Coaching legend Phil Jackson sat down with his former player, Rick Fox, for an interview on NBA TV. Though he weighed in on numerous topics, fans are usually most interested in Jackson's thoughts on his longtime player-slash-"frenemy," Kobe Bryant.
Bryant has remained in the headlines this season despite playing in only six games. His rehab—first from an Achilles injury, then from a fractured tibial plateau—has made daily headlines in Los Angeles. He hadn't even made it back from the first injury before the Lakers signed him to an enormous two-year, $48 million contract extension.
So what does Bryant's former coach—the man on the bench for all five of Bryant's titles—say about the 35-year-old star shooting guard's current predicament?
Per NBA TV's Twitter account and the Orange County Register's Bill Occam:
On NBA TV, Phil Jackson says he agreed with extending Kobe for two years but that the Lakers “paid him more than I would have gone for.“— Bill Oram (@bill_oram) January 30, 2014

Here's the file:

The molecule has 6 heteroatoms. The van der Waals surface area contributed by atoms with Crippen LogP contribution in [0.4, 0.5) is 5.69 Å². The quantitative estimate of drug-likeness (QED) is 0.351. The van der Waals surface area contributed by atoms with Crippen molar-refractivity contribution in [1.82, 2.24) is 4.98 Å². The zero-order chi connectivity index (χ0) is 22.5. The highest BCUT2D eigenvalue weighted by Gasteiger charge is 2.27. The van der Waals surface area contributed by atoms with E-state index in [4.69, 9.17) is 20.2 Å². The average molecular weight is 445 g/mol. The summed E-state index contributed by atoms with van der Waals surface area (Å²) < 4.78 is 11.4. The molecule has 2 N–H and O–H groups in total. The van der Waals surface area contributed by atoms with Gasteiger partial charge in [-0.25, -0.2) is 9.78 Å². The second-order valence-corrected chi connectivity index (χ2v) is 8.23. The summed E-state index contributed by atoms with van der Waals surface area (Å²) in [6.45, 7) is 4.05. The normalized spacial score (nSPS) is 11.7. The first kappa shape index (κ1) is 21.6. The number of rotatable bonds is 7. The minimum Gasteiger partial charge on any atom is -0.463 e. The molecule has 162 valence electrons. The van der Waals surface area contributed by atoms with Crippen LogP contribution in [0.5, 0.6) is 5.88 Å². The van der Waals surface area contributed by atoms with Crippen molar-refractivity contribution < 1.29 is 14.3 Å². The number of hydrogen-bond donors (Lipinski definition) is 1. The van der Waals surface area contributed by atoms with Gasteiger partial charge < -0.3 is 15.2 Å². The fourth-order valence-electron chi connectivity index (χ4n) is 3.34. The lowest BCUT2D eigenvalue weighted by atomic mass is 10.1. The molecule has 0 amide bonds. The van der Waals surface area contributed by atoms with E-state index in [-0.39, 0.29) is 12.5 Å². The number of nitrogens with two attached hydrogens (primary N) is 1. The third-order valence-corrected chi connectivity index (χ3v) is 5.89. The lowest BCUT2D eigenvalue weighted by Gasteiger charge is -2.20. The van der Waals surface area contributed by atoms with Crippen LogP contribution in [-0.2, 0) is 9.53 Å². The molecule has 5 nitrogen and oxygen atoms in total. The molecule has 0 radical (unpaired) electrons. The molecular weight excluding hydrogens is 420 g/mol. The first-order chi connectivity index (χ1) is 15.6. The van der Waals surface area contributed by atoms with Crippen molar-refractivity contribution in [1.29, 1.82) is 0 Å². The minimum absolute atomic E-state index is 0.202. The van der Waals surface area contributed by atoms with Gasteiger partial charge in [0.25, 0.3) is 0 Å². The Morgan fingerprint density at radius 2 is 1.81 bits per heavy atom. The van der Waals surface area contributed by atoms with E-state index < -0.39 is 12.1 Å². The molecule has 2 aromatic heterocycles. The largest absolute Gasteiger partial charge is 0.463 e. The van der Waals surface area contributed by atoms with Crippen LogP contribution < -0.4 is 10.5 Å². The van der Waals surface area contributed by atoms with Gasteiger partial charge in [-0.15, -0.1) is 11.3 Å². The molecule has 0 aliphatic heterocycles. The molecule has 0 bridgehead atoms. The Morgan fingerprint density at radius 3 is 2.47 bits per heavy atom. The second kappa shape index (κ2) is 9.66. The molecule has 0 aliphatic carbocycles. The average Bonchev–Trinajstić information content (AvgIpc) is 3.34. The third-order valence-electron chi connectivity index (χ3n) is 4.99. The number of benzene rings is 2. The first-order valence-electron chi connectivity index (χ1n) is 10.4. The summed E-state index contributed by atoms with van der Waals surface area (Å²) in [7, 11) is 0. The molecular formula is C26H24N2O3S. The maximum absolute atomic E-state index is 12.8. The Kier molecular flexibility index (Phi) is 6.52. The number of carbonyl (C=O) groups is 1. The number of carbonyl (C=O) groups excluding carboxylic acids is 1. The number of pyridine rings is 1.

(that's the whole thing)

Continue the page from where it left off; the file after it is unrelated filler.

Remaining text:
That seems like a fair, nuanced assessment of the Kobe conundrum. After all, few NBA experts would argue that two years and $48 million is a fair price for a player of Bryant's age. The Lakers didn't so much negotiate with Bryant as they opened their wallets as a "thank you" to a franchise legend.
It's no secret that Bryant and Jackson have had a tumultuous relationship over the years. The coach left the team after the Lakers lost in the 2004 NBA Finals, only to return to the Lakers' bench one season later.
Bryant spoke of their communication problems with Yahoo's Graham Bensinger (as relayed by NBC Sports' Kurt Helin) in 2012:
I said, ‘Phil, if you want me to do something, just tell me.’ He kind of likes subtly slipping messages in there. Where, for me, it’s like just tell me what it is you want. Don’t insult my intelligence by trying to backdoor in there.
Jackson has often been extremely frank at times in his opinions of Bryant. In his memoir, "Eleven Rings: The Soul of Success," Jackson compared Bryant to another of Jackson's former players, Michael Jordan, and made a point to stress Jordan's superiority as a player, per the Los Angeles Times' Mike Bresnahan.
But few players know Bryant better than his former coach. Jackson still believes Bryant can play, he just doesn't think Bryant's a $48 million man anymore.